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The DVD team is developing a cost-effective technique for measuring HIV load in resource-restricted regions. Our client is Dr. Phil Thuma and the Macha Research Trust in Zambia. Our design is based on advanced fluorescence spectroscopy that utilizes a fluorescence protein probe, confocal optics, and low-cost, low-power electronics to assess viral load in a patient blood sample. Our timeline for a functional exploded prototype is Fall 2021.
Specifically, we are employing a method of spectroscopy that seeks to identify individual viruses in dilute samples by characteristic “bursts” in fluorescent and elastically scattered light. We have assembled a housing for a custom-designed detector, associated electronics, and signal processing hardware. One project goal is to integrate this modular design into a single printed circuit board. Communication between signal processing hardware and a software-based user interface implemented on a Raspberry Pi and touchscreen is achieved by the use of a Serial Peripheral Interface (SPI) protocol. The entire system is battery-powered. This system will allow for fast, effective viral load determinations in remote settings.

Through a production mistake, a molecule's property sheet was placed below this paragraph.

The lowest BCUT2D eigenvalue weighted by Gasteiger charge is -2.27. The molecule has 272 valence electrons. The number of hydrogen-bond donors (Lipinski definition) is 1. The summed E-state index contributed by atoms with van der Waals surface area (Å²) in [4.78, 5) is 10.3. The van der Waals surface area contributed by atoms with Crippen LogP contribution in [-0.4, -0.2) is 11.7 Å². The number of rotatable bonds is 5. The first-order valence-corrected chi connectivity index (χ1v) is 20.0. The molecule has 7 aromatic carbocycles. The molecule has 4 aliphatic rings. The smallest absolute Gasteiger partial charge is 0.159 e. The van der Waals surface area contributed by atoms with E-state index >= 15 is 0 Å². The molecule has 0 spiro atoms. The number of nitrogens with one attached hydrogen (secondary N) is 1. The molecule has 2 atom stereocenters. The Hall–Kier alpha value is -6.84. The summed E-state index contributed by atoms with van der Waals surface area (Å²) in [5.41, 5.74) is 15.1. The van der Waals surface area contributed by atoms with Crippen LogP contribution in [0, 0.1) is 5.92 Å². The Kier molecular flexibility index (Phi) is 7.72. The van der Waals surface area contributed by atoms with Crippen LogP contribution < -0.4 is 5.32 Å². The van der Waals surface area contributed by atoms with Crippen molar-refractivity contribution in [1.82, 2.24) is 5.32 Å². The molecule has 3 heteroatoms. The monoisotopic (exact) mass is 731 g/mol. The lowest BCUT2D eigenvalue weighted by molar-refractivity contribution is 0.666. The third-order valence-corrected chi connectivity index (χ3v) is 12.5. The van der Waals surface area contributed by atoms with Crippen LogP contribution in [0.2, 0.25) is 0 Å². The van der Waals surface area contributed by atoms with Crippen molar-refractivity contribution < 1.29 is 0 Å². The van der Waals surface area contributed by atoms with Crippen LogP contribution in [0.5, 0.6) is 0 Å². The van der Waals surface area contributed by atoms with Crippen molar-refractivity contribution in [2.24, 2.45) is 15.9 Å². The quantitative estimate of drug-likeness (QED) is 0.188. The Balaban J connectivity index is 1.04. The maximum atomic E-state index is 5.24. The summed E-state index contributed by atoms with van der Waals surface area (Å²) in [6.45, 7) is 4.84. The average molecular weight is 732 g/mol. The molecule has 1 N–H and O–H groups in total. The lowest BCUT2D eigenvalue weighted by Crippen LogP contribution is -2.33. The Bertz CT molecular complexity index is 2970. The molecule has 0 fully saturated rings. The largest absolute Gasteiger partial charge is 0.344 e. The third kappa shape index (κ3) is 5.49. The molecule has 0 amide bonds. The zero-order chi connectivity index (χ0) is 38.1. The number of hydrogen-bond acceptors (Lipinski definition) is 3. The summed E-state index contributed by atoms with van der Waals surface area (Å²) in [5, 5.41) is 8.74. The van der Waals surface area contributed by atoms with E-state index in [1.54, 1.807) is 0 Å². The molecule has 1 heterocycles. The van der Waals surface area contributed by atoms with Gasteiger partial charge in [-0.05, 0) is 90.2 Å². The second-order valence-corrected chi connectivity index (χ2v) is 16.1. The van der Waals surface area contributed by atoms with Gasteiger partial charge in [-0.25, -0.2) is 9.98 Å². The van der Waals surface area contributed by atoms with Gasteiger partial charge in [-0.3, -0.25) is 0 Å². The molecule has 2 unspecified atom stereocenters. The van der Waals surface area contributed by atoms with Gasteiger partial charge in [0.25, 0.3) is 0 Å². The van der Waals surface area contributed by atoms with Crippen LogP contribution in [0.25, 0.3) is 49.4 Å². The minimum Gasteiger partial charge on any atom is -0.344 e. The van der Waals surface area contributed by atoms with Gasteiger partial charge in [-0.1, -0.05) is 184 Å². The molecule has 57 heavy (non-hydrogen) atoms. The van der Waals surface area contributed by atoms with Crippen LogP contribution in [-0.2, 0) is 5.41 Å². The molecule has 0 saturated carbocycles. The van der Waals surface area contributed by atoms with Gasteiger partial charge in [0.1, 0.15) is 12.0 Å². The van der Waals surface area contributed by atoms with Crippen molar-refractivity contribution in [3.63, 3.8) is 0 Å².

Messiah University, Messiah College, Engineer, community, service
Paulus, Jessica E.; Mokris, Al W.; Shirk, Brittany; Cordell, Nathan E.; Donoff, Castine L.; Gao, Jeffrey; Gulinello, Sam J.; and Farrar, Matthew J., "A Low-Cost, Portable Fluorescence Correlation Spectrometer for Disease Diagnosis" (2021). 2021 Collaboratory/Engineering Symposium. 17.